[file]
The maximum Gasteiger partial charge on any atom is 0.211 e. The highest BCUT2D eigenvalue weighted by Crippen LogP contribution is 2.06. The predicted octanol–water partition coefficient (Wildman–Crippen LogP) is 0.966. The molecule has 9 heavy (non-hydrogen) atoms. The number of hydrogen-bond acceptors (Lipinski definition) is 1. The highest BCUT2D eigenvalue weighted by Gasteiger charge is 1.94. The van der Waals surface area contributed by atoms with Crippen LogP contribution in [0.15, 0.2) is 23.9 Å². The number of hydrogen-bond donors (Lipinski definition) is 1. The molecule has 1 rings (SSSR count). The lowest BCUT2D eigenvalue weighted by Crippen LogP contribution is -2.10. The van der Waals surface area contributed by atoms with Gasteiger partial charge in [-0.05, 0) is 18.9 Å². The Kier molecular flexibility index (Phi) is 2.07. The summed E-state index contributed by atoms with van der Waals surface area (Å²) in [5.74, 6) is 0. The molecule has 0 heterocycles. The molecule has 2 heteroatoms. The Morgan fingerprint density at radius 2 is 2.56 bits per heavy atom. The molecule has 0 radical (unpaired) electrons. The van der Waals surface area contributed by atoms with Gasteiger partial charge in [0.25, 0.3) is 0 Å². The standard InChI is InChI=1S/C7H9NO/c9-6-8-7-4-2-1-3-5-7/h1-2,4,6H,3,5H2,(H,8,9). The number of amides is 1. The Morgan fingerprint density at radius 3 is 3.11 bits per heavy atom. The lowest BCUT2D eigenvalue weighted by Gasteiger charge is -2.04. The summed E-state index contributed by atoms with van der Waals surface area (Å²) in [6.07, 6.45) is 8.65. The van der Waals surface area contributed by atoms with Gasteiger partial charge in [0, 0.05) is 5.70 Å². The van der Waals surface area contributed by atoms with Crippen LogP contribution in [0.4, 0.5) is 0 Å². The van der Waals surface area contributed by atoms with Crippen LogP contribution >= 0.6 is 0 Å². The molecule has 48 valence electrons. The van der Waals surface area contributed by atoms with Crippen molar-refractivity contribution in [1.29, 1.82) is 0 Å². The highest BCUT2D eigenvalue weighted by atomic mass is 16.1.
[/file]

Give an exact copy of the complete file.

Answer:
The maximum Gasteiger partial charge on any atom is 0.211 e. The highest BCUT2D eigenvalue weighted by Crippen LogP contribution is 2.06. The predicted octanol–water partition coefficient (Wildman–Crippen LogP) is 0.966. The molecule has 9 heavy (non-hydrogen) atoms. The number of hydrogen-bond acceptors (Lipinski definition) is 1. The highest BCUT2D eigenvalue weighted by Gasteiger charge is 1.94. The van der Waals surface area contributed by atoms with Crippen LogP contribution in [0.15, 0.2) is 23.9 Å². The number of hydrogen-bond donors (Lipinski definition) is 1. The molecule has 1 rings (SSSR count). The lowest BCUT2D eigenvalue weighted by Crippen LogP contribution is -2.10. The van der Waals surface area contributed by atoms with Gasteiger partial charge in [-0.05, 0) is 18.9 Å². The Kier molecular flexibility index (Phi) is 2.07. The summed E-state index contributed by atoms with van der Waals surface area (Å²) in [5.74, 6) is 0. The molecule has 0 heterocycles. The molecule has 2 heteroatoms. The Morgan fingerprint density at radius 2 is 2.56 bits per heavy atom. The molecule has 0 radical (unpaired) electrons. The van der Waals surface area contributed by atoms with Gasteiger partial charge in [0.25, 0.3) is 0 Å². The standard InChI is InChI=1S/C7H9NO/c9-6-8-7-4-2-1-3-5-7/h1-2,4,6H,3,5H2,(H,8,9). The number of amides is 1. The Morgan fingerprint density at radius 3 is 3.11 bits per heavy atom. The lowest BCUT2D eigenvalue weighted by Gasteiger charge is -2.04. The summed E-state index contributed by atoms with van der Waals surface area (Å²) in [6.07, 6.45) is 8.65. The van der Waals surface area contributed by atoms with Gasteiger partial charge in [0, 0.05) is 5.70 Å². The van der Waals surface area contributed by atoms with Crippen LogP contribution in [0.4, 0.5) is 0 Å². The van der Waals surface area contributed by atoms with Crippen LogP contribution >= 0.6 is 0 Å². The molecule has 48 valence electrons. The van der Waals surface area contributed by atoms with Crippen molar-refractivity contribution in [1.29, 1.82) is 0 Å². The highest BCUT2D eigenvalue weighted by atomic mass is 16.1.